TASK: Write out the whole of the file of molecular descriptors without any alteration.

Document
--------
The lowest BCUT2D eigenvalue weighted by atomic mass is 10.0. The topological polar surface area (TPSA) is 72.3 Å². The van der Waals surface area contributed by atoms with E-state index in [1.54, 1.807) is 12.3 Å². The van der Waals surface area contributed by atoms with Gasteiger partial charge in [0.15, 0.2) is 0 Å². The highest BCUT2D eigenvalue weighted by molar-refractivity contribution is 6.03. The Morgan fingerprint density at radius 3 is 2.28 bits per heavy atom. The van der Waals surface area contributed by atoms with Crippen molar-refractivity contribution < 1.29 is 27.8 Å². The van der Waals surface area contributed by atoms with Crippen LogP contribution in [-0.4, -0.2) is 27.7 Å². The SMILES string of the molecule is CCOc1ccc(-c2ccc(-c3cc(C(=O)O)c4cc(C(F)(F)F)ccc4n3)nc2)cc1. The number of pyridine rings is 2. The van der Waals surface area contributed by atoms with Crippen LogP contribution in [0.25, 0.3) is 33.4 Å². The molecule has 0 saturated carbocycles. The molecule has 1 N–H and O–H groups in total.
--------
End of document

The lowest BCUT2D eigenvalue weighted by atomic mass is 10.0. The topological polar surface area (TPSA) is 72.3 Å². The van der Waals surface area contributed by atoms with E-state index in [1.54, 1.807) is 12.3 Å². The van der Waals surface area contributed by atoms with Gasteiger partial charge in [0.15, 0.2) is 0 Å². The highest BCUT2D eigenvalue weighted by molar-refractivity contribution is 6.03. The Morgan fingerprint density at radius 3 is 2.28 bits per heavy atom. The van der Waals surface area contributed by atoms with Crippen molar-refractivity contribution < 1.29 is 27.8 Å². The van der Waals surface area contributed by atoms with Crippen LogP contribution in [-0.4, -0.2) is 27.7 Å². The SMILES string of the molecule is CCOc1ccc(-c2ccc(-c3cc(C(=O)O)c4cc(C(F)(F)F)ccc4n3)nc2)cc1. The number of pyridine rings is 2. The van der Waals surface area contributed by atoms with Crippen LogP contribution in [0.25, 0.3) is 33.4 Å². The molecule has 0 saturated carbocycles. The molecule has 1 N–H and O–H groups in total.